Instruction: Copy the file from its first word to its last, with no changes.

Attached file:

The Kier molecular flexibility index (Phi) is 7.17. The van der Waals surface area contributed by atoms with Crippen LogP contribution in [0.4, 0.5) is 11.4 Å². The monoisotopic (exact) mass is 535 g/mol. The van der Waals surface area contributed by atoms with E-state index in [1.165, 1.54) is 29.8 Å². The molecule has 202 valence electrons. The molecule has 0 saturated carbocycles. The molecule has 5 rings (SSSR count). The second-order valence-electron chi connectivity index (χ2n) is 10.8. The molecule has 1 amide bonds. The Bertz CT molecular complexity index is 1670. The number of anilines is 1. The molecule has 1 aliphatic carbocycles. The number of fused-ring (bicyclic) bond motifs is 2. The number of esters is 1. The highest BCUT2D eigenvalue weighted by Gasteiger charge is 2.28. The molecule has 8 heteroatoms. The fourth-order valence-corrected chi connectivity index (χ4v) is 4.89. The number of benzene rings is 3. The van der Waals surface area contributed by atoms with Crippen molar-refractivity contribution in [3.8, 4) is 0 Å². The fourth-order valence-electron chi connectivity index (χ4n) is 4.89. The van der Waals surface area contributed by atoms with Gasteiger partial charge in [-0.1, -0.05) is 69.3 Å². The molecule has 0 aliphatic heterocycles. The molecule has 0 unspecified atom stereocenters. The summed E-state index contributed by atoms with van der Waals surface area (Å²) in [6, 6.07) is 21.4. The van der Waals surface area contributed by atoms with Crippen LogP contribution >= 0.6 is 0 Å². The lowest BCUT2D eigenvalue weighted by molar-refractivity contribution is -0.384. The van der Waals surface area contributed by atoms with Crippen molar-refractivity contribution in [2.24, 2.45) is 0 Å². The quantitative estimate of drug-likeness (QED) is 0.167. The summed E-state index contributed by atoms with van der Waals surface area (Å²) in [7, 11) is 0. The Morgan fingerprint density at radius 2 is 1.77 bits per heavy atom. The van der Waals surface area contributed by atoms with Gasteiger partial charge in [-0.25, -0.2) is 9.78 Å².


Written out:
The Kier molecular flexibility index (Phi) is 7.17. The van der Waals surface area contributed by atoms with Crippen LogP contribution in [0.4, 0.5) is 11.4 Å². The monoisotopic (exact) mass is 535 g/mol. The van der Waals surface area contributed by atoms with E-state index in [1.165, 1.54) is 29.8 Å². The molecule has 202 valence electrons. The molecule has 0 saturated carbocycles. The molecule has 5 rings (SSSR count). The second-order valence-electron chi connectivity index (χ2n) is 10.8. The molecule has 1 amide bonds. The Bertz CT molecular complexity index is 1670. The number of anilines is 1. The molecule has 1 aliphatic carbocycles. The number of fused-ring (bicyclic) bond motifs is 2. The number of esters is 1. The highest BCUT2D eigenvalue weighted by Gasteiger charge is 2.28. The molecule has 8 heteroatoms. The fourth-order valence-corrected chi connectivity index (χ4v) is 4.89. The number of benzene rings is 3. The van der Waals surface area contributed by atoms with Crippen molar-refractivity contribution in [3.8, 4) is 0 Å². The fourth-order valence-electron chi connectivity index (χ4n) is 4.89. The van der Waals surface area contributed by atoms with Gasteiger partial charge in [-0.1, -0.05) is 69.3 Å². The molecule has 0 aliphatic heterocycles. The molecule has 0 unspecified atom stereocenters. The summed E-state index contributed by atoms with van der Waals surface area (Å²) in [6, 6.07) is 21.4. The van der Waals surface area contributed by atoms with Crippen LogP contribution >= 0.6 is 0 Å². The lowest BCUT2D eigenvalue weighted by molar-refractivity contribution is -0.384. The van der Waals surface area contributed by atoms with Crippen molar-refractivity contribution in [2.24, 2.45) is 0 Å². The quantitative estimate of drug-likeness (QED) is 0.167. The summed E-state index contributed by atoms with van der Waals surface area (Å²) in [7, 11) is 0. The Morgan fingerprint density at radius 2 is 1.77 bits per heavy atom. The van der Waals surface area contributed by atoms with Gasteiger partial charge in [-0.25, -0.2) is 9.78 Å².